Posts Tagged ‘judaism 101’

Tu Bishvat 101

Wednesday, January 27th, 2010

Tu Bishvat is a holiday intimately connected to the agricultural cycle of the Land of Israel. Falling in the middle of the Jewish month of Shvat, the 15th day of the month is the New Year of Trees. Today, this holiday is often celebrated by planting saplings and also by participating in a seder-meal that echoes the Passover seder, in which the produce of trees, including fruits and nuts, are eaten.

Ideas and Beliefs


The Bible expresses a great reverence for fruit trees as symbols of God’s bounty and beneficence. Special laws were formulated to protect fruit trees in times of war and ensure that the produce of trees would not be picked until the trees were mature enough and tithes were given from them. In order to calculate the age of trees, both for determining when they could be harvested and when they were to be tithed for the Temple, the Talmudic Rabbis established the 15th day (Tu) of the month of Shvat as the official “birthday” of trees.

Practices

When the Temple stood in Jerusalem, Tu Bishvat served as the day on which farmers offered the first fruits of the trees they planted, after the trees had turned four years old. The following Tu Bishvat signified when the farmers were allowed to begin making use of the produce of the trees they planted, whether for personal or economic reasons.

With the increased concern for the environment in recent years, Tu Bishvat has taken on an additional meaning as a day on which Jews can express and act on their concern for the ecological well-being of the world in which we live. This has led to the rediscovery of the mystical Tu Bishvat seder, now transformed into a celebration of God’s bounty and the environment.

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Judaism 101 is provided courtesy of MyJewishLearning.com

Jewish Food 101

Wednesday, December 23rd, 2009

Jewish food is difficult to define. Over time, Jews have eaten many different types of foods, often no different from those of their gentile neighbors. Nonetheless, the foods Jews have eaten bear the stamp of the unique socio-economic and migratory patterns of the Jewish community, while also reflecting the Jewish dietary laws (kashrut) and other religious requirements; for instance, the prohibition against creating fire on the Sabbath inspired slow-cooked Sabbath stews in both Sephardic and Ashkenazic cuisine.

Ashkenazic Cuisine

In contrast to Sephardic Jewry, most Ashkenazic Jews–those from Europe and Russia–were very poor, and their food reflects this. Ashkenazic food also reflects the migration of a community first based in Germany that ultimately spread eastward to Russia and Poland. What Americans usually refer to as “Jewish food”–bagels, knishes, borscht–are the foods of Ashkenazic Jewry, and indeed, in many cases were foods eaten by the non-Jews of Eastern Europe as well.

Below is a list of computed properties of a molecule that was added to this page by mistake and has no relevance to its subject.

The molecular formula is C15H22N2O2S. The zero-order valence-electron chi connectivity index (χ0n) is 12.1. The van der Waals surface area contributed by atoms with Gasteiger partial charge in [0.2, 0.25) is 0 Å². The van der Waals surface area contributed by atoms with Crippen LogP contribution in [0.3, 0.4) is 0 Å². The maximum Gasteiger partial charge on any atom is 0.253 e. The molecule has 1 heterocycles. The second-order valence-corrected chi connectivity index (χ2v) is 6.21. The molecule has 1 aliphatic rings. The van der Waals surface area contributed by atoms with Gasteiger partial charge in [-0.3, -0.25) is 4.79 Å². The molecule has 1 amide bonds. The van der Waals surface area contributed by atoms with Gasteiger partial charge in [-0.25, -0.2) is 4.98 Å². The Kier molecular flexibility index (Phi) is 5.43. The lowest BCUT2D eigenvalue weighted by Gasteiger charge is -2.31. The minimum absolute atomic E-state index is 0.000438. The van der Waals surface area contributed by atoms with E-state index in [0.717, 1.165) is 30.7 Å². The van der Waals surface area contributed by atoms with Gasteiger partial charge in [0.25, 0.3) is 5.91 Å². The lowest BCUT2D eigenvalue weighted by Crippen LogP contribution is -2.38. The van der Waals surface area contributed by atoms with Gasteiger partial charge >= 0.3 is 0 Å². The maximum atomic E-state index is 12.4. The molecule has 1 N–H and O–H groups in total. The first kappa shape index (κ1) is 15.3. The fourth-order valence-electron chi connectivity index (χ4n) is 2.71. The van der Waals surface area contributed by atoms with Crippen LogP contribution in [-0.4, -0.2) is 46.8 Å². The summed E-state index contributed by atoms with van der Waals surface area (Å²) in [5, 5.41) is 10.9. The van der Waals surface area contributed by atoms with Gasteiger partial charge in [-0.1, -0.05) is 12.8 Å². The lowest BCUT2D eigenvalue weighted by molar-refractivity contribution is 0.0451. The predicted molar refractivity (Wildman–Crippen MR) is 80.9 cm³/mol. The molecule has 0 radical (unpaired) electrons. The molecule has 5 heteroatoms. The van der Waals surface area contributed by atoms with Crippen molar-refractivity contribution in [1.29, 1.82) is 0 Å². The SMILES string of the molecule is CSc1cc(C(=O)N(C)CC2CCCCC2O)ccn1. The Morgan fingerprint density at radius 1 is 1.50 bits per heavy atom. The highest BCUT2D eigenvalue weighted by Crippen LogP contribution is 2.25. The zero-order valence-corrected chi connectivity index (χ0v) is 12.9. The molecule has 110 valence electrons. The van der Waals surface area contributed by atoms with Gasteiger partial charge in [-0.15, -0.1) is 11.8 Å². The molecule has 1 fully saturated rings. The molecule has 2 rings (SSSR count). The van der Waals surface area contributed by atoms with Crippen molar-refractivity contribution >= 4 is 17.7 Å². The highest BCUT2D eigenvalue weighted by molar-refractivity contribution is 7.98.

American Cuisine

The “Jewish style” food of America is an enriched version of Ashkenazic cuisine. However, Jews existed in the U.S. long before the major wave of Eastern European immigration in the beginning of the 20th century. Though early Jewish life was located primarily in the major cities on the East Coast, Jews traveled and lived throughout the United States, and their foods were influenced by local custom and availability.

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Your Judaism 101 lesson is brought to you courtesy of MyJewishLearning.com.

Hanukah 101

Wednesday, December 9th, 2009

Hanukkah, or the Festival of Rededication, celebrates the rededication of the Temple in Jerusalem after its defilement by the Syrian Greeks in 164 BCE. Although it is a late addition to the Jewish liturgical calendar, the eight-day festival of Hanukkah has become a beloved and joyous holiday. It is also known as the Festival of Lights and takes place in December, at the time of year when the days are shortest in the northern hemisphere.

History

Beginning in 167 BCE, the Jews of Judea rose up in revolt against the oppression of King Antiochus IV Epiphanes of the Seleucid Empire. The military leader of the first phase of the revolt was Judah the Maccabee, the eldest son of the priest Mattityahu (Mattathias). In the autumn of 164, Judah and his followers were able to capture the Temple in Jerusalem, which had been turned into a pagan shrine. They cleansed it and rededicated it to Israel’s God. This event was observed in an eight-day celebration, which was patterned on Sukkot, the autumn festival of huts. Much later rabbinic tradition ascribes the length of the festival to a miraculous small amount of oil that burned for eight days.

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Your Hanukah 101 lesson is brought to you courtesy of MyJewishLearning.com. 

Announcing Judaism 101, brought to you by MyJewishLearning

Wednesday, December 2nd, 2009

We are delighted to announce that beginning in a few weeks, My Jewish Portal will be teaming up with MyJewishLearning.com to bring you top-notch educational content every week in our new Judaism 101 section!

Each week we’ll send out a mini-lesson — a few paragraphs you can read in 2-3 minutes, to inform you about something you might not have known, or dust off the Jewish nuggets you learned in elementary school, and like geometry, haven’t really revisited since then.

Look for the first Judaism 101 lesson to come your way by the end of the year, and every week thereafter.